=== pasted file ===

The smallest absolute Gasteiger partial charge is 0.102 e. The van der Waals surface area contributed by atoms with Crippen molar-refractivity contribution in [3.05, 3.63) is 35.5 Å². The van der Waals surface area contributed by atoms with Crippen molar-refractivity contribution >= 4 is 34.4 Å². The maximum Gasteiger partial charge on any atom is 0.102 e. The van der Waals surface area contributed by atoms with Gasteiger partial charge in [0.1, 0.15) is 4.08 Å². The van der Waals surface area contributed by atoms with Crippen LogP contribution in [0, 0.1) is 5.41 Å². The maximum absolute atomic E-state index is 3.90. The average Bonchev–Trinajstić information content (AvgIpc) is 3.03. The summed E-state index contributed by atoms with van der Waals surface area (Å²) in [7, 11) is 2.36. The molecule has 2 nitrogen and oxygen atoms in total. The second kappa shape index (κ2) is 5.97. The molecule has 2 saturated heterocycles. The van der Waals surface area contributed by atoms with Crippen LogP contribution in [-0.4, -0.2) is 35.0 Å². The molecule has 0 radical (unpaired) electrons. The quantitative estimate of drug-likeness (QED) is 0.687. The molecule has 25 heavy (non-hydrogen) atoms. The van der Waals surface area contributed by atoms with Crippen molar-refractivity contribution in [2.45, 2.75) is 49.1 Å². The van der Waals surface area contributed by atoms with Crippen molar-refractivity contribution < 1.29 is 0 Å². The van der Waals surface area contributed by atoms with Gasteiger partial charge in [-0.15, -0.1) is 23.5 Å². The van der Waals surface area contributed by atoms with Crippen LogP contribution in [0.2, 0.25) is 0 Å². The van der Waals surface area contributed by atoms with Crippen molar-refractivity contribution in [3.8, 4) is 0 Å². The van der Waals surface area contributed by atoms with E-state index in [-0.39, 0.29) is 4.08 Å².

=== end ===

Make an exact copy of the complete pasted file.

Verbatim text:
The smallest absolute Gasteiger partial charge is 0.102 e. The van der Waals surface area contributed by atoms with Crippen molar-refractivity contribution in [3.05, 3.63) is 35.5 Å². The van der Waals surface area contributed by atoms with Crippen molar-refractivity contribution >= 4 is 34.4 Å². The maximum Gasteiger partial charge on any atom is 0.102 e. The van der Waals surface area contributed by atoms with Gasteiger partial charge in [0.1, 0.15) is 4.08 Å². The van der Waals surface area contributed by atoms with Crippen LogP contribution in [0, 0.1) is 5.41 Å². The maximum absolute atomic E-state index is 3.90. The average Bonchev–Trinajstić information content (AvgIpc) is 3.03. The summed E-state index contributed by atoms with van der Waals surface area (Å²) in [7, 11) is 2.36. The molecule has 2 nitrogen and oxygen atoms in total. The second kappa shape index (κ2) is 5.97. The molecule has 2 saturated heterocycles. The van der Waals surface area contributed by atoms with Crippen LogP contribution in [-0.4, -0.2) is 35.0 Å². The molecule has 0 radical (unpaired) electrons. The quantitative estimate of drug-likeness (QED) is 0.687. The molecule has 25 heavy (non-hydrogen) atoms. The van der Waals surface area contributed by atoms with Crippen molar-refractivity contribution in [2.45, 2.75) is 49.1 Å². The van der Waals surface area contributed by atoms with Crippen molar-refractivity contribution < 1.29 is 0 Å². The van der Waals surface area contributed by atoms with Gasteiger partial charge in [-0.15, -0.1) is 23.5 Å². The van der Waals surface area contributed by atoms with Crippen LogP contribution in [0.2, 0.25) is 0 Å². The van der Waals surface area contributed by atoms with Crippen molar-refractivity contribution in [3.8, 4) is 0 Å². The van der Waals surface area contributed by atoms with E-state index in [-0.39, 0.29) is 4.08 Å².